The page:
Here’s a fairly straightforward job I completed at a house in Middlesbrough which if you haven’t come across it before is a large industrial town situated on the south bank of the River Tees famous for its football club.
My client was keen to have the Ceramic tiled shower cubicle in her bathroom refreshed, paying particular attention the areas where the tiles and grout had been stained by the chemicals in shampoos and soaps. There was also signs of mould build-up that needed to be addressed.
Cleaning a ceramic tiled shower cubicle
My first task was to mix a strong solution of Tile Doctor Pro-Clean and clean water. Pro-Clean is an alkaline-based cleaner that is highly effective for removing grease, soap scum, and more. While in this case I used Pro-Clean to clean the Ceramic wall tile and grout, it is also suitable for use on most natural stone floor tiles, including Granite, Slate, Limestone and Travertine.
I then decanted the solution into a spray bottle, and applied it to the tiles and grout. The reason for using a spray bottle is due to the fact cleaning products generally don’t stick very well when applied directly to vertical surfaces. When applied via a spray bottle the solution is mixed with air, turning it into more of a vapour which clings more effectively to the surface.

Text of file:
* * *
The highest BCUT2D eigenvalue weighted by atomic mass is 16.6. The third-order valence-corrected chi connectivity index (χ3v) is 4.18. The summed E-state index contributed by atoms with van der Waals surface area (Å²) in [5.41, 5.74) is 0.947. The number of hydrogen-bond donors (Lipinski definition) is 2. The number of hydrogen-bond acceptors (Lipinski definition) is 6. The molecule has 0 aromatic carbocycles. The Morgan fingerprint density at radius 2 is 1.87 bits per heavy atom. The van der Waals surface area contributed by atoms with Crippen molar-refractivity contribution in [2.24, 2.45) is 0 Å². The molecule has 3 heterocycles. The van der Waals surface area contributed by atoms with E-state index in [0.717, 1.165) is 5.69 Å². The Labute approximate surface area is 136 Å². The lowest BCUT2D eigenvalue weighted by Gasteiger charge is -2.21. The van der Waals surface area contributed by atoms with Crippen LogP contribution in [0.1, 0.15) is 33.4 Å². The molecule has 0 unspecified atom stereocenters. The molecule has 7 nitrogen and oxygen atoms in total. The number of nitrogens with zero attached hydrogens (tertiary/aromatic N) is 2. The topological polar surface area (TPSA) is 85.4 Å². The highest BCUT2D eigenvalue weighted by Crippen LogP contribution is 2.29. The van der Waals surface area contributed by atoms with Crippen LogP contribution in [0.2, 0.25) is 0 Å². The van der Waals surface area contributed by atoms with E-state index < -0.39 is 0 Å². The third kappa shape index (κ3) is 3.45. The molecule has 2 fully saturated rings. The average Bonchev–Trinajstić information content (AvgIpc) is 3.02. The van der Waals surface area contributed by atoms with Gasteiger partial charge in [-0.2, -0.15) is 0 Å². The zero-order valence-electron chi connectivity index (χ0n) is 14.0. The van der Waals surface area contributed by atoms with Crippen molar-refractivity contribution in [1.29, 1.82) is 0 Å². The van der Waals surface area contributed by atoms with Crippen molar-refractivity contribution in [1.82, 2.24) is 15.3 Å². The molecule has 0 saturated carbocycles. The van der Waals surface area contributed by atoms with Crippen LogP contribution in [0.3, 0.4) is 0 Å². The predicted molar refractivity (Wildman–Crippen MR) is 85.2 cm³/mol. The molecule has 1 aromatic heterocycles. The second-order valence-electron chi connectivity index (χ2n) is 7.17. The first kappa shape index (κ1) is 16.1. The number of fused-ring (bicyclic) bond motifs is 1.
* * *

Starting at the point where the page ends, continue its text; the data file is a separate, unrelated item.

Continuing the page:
After the solution had been applied, I left it to dwell for a while before scrubbing it into the tiles and grout. As you can see from the photos, this made a big difference breaking down the mould and soap scum and I was soon able to wash away the resultant slurry leaving an inviting shower cubicle.
The final step was to replace the silicone sealant strip between the shower tray and the tiles; the silicone strip is not so easy to clean and although applying fresh silicone can be tricky it does finish the job off rather nicely. As an alternative you can apply Tile Doctor Mould-Away which does work on Silicone however if your shower is leaking then you can almost guarantee it’s the silicone strip that’s the cause.
If the shower wall had been made from stone I would now be talking about sealing the tiles however Ceramic tiles are glazed and won’t take a seal so the only consideration would have been to use a Grout Sealer however in this case we didn’t feel it was necessary. The shower cubicle now looks like a new installation and my customer was very pleased with the transformation.